“So sad, so sad,” the man said, picking at his teeth as he studied the supposedly-grieving woman. His eyes dropped down to the slim paper-back she was extricating from amongst the debris of his flowers. “New book?” he asked, suddenly leaning forward.

“Yes,” Penny said, quickly returning to her page.

“Any good?”

“Not sure, only just started it.”

Kenneth tilted his head, trying to get a better angle to read the title. His sweaty brow creased slightly. “The Unextraordinary Life of Isabella Olyphant? Never heard of it. What’s it about?”

Penny opened her mouth to answer, but her mind had nothing. That was strange, she thought. She was nearly a quarter of the way through, and yet she couldn’t remember a single thing about what she’d just read. When she tried to recall, the words in her mind simply morphed into an inky mass, desperately squirming and reaching out, trying to grab hold. The only thing fresh in her mind was the ravenous desire to keep reading. So, with her mind empty of objections, she sank back into the depths.

Eventually, given enough time, even someone like Kenneth Bolton can take a hint. Realising that he had once again lost Penny’s attention to the book, the man sighed wearily and struggled to his feet. Just as he had his hand on the door knob, he turned back. “Meet for drinks later?” he suggested, a hopeful grin on his lips.

Penny said nothing. Her eyes simply dashed across the page, devouring the words like a woman half-starved. Despite this, Ken rewarded himself with a satisfied smile. Usually she’d tell him where to shove it; no response meant only one thing: He was winning her over.

 

*

 

Heather Manningtree was not a happy woman. That’s just a statement on her general state-of-being. Having to parent two pairs of triplets under eleven years of age had transformed this once carefree woman into a granite-faced gorgon with a glare that could melt through steel. And, today, she was in an especially bad mood.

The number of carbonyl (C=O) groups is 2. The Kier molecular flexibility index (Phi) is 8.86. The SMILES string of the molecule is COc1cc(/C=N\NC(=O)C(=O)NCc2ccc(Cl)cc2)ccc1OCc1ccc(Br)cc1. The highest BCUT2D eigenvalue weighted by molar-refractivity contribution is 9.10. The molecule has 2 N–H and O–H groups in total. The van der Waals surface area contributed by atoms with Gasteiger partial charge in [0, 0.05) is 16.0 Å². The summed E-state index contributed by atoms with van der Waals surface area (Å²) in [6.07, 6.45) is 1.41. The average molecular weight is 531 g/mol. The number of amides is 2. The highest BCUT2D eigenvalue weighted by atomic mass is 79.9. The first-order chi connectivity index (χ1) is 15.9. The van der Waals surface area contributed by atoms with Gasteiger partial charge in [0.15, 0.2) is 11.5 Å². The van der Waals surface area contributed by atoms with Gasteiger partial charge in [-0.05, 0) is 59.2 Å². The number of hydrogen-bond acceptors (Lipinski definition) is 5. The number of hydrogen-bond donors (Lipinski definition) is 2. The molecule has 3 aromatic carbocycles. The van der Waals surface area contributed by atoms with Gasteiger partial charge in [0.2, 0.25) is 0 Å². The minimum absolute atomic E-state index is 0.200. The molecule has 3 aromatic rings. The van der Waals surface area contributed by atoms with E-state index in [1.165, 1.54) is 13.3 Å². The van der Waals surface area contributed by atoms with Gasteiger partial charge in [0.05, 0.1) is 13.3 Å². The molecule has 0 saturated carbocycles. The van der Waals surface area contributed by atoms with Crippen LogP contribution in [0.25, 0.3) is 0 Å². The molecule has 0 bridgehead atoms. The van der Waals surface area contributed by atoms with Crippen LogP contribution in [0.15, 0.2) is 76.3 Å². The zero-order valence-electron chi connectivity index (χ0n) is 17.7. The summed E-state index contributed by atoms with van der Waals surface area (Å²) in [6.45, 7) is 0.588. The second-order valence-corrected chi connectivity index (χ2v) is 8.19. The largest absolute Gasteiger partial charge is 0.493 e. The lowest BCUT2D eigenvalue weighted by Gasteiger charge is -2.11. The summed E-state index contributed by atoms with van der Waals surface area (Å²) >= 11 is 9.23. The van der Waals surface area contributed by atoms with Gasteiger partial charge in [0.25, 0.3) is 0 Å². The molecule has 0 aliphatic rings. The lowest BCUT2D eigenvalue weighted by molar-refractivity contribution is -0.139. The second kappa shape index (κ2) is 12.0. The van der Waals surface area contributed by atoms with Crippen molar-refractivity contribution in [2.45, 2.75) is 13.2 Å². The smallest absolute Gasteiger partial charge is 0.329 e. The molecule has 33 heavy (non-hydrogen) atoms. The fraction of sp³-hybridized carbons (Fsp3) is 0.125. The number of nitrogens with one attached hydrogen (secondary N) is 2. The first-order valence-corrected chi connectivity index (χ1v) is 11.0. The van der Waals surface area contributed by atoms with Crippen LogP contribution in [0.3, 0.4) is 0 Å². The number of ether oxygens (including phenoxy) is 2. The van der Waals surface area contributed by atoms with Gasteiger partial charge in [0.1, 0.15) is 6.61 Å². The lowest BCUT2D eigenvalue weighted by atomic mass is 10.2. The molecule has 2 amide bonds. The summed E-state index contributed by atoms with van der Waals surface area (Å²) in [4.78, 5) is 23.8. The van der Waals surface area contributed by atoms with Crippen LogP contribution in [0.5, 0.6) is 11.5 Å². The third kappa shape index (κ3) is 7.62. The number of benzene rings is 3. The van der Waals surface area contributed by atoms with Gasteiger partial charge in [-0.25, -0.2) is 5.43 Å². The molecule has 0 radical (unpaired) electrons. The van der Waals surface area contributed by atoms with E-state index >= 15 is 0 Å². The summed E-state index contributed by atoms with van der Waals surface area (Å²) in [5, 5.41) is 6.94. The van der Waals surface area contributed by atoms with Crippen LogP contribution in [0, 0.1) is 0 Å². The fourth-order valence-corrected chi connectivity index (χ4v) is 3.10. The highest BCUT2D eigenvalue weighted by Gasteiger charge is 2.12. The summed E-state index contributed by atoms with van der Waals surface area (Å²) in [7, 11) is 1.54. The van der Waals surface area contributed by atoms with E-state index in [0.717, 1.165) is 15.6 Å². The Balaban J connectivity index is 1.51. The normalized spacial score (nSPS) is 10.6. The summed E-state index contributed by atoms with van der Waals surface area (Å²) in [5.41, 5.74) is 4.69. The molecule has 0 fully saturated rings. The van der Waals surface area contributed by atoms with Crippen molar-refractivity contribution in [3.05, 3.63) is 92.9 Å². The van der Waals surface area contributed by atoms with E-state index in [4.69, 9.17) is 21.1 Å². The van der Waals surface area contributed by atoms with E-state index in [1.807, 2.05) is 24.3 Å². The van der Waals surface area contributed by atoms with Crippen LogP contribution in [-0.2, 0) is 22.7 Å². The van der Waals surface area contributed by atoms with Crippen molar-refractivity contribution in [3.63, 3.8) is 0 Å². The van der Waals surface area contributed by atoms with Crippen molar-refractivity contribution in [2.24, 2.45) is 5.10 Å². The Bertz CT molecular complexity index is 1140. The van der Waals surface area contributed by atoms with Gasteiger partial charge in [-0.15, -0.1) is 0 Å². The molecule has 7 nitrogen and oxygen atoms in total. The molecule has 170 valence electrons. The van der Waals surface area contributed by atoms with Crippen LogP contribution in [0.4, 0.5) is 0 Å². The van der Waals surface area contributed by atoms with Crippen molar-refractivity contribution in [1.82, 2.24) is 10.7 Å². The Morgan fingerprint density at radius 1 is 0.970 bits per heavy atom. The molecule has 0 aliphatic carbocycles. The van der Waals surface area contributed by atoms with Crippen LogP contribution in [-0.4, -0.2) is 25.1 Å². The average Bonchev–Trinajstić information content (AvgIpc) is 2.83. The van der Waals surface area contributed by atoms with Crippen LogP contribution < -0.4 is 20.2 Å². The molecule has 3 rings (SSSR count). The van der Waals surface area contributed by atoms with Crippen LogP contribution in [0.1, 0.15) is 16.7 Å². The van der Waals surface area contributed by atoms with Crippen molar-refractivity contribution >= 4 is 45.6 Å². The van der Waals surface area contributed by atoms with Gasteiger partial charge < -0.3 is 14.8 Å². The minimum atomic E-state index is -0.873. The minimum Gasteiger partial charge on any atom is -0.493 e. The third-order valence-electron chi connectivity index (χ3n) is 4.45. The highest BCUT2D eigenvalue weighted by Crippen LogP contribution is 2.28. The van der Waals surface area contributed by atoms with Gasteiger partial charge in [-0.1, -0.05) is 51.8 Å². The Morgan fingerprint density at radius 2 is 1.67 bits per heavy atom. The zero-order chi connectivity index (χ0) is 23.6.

Her husband, Hugh, was a man who had taken one step into the ordeal of parenthood with his wife, and after the first six months had waved a white flag and promptly given up. Now he drifted through life with about as much passion as an unbuttered piece of gluten-free bread. But, when his wife was in one of her moods, Hugh had no choice but to spur himself into action.

He had just settled himself into his chair, had just kicked off his tight shoes and was readying himself for a mid-afternoon nap, when he caught sight of his wife. She was giving him one of her patented Looks.

“We need to talk, Hugh,” his wife declared, her voice just low enough to make the guests in the other room pay attention.

The battle-weary man sighed and immediately ceased getting comfortable. “About what, my love?” he said with a groan.

“Your sister,” Heather stated.

Another sigh crawled out of his throat. The war between his wife and sister, he was sure, was the only thing Heather considered a hobby. However, if there was one place Hugh had hoped they would put their differences aside for a few hours, it was at his father’s funeral. He was naïve for having hoped for such a miracle.

“What’s the problem now?” Hugh asked, slowly rising to his feet.

“Your sister’s behaviour today has been horrendous,” Heather declared, craning her neck to glare at her six-foot-four husband. “Utterly horrendous! Did you see her during the service?”

“Of course I saw her -”

“I meant, Hugh, did you watch her!”

“No, no I was not watching my sister whilst my father was being cremated.”

“Well, I did, and let me tell you, I was shocked, shocked! Throughout the entire service she looked – dare I say it? She looked . . . bored! Bored, Hugh!”

“I’m sure she didn’t look bored, darling,” Hugh said calmly. “Don’t forget, not a lot of people like funerals.”

“Don’t be stupid, Hugh,” his wife snapped. “No one likes funerals! But most people have the decency not to show it!”

“All right, all right, I’ll go and have a word with her.”

He was about to slope off to find his wayward sister, when his wife slapped him in the chest. “I’m not done! What’s more,” Heather continued, turning an acidic glare towards the kitchen, “is that your sister has now secluded herself in the corner of our kitchen, and do you know what she’s doing?”